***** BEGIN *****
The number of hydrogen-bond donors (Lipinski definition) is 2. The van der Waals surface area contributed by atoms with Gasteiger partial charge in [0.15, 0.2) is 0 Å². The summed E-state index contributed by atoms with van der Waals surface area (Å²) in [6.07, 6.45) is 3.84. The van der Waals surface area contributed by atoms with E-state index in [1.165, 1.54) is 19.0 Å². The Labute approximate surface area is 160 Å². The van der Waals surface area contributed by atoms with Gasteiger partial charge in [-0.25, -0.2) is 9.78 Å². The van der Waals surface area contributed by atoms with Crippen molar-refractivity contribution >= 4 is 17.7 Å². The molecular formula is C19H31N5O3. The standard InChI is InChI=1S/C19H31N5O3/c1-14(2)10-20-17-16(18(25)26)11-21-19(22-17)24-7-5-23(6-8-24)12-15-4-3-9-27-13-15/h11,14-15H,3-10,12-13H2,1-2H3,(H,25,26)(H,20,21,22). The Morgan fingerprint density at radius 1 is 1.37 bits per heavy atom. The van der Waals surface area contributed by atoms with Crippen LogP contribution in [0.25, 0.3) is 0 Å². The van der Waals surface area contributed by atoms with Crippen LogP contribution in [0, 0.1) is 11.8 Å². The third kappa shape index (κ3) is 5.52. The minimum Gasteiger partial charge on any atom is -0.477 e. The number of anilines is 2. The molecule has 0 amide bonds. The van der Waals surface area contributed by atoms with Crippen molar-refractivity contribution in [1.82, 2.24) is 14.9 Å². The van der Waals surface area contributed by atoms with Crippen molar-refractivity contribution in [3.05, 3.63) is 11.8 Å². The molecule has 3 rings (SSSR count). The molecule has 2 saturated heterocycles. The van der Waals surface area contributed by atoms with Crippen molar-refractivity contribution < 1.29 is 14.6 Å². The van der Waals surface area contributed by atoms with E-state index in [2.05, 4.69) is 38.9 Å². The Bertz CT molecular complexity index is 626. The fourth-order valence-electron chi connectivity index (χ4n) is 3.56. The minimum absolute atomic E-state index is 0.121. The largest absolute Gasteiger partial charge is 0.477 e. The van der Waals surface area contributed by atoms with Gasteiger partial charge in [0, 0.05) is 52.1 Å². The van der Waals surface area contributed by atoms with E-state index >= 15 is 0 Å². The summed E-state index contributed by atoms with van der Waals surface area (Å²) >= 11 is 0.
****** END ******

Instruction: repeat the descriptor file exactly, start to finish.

The number of hydrogen-bond donors (Lipinski definition) is 2. The van der Waals surface area contributed by atoms with Gasteiger partial charge in [0.15, 0.2) is 0 Å². The summed E-state index contributed by atoms with van der Waals surface area (Å²) in [6.07, 6.45) is 3.84. The van der Waals surface area contributed by atoms with E-state index in [1.165, 1.54) is 19.0 Å². The Labute approximate surface area is 160 Å². The van der Waals surface area contributed by atoms with Gasteiger partial charge in [-0.25, -0.2) is 9.78 Å². The van der Waals surface area contributed by atoms with Crippen molar-refractivity contribution >= 4 is 17.7 Å². The molecular formula is C19H31N5O3. The standard InChI is InChI=1S/C19H31N5O3/c1-14(2)10-20-17-16(18(25)26)11-21-19(22-17)24-7-5-23(6-8-24)12-15-4-3-9-27-13-15/h11,14-15H,3-10,12-13H2,1-2H3,(H,25,26)(H,20,21,22). The Morgan fingerprint density at radius 1 is 1.37 bits per heavy atom. The van der Waals surface area contributed by atoms with Crippen LogP contribution in [0.25, 0.3) is 0 Å². The van der Waals surface area contributed by atoms with Crippen LogP contribution in [0, 0.1) is 11.8 Å². The third kappa shape index (κ3) is 5.52. The minimum Gasteiger partial charge on any atom is -0.477 e. The number of anilines is 2. The molecule has 0 amide bonds. The van der Waals surface area contributed by atoms with Crippen molar-refractivity contribution in [1.82, 2.24) is 14.9 Å². The van der Waals surface area contributed by atoms with Crippen molar-refractivity contribution in [3.05, 3.63) is 11.8 Å². The molecule has 3 rings (SSSR count). The molecule has 2 saturated heterocycles. The van der Waals surface area contributed by atoms with Crippen molar-refractivity contribution < 1.29 is 14.6 Å². The van der Waals surface area contributed by atoms with E-state index in [2.05, 4.69) is 38.9 Å². The Bertz CT molecular complexity index is 626. The fourth-order valence-electron chi connectivity index (χ4n) is 3.56. The minimum absolute atomic E-state index is 0.121. The largest absolute Gasteiger partial charge is 0.477 e. The van der Waals surface area contributed by atoms with Gasteiger partial charge in [0, 0.05) is 52.1 Å². The van der Waals surface area contributed by atoms with E-state index >= 15 is 0 Å². The summed E-state index contributed by atoms with van der Waals surface area (Å²) >= 11 is 0.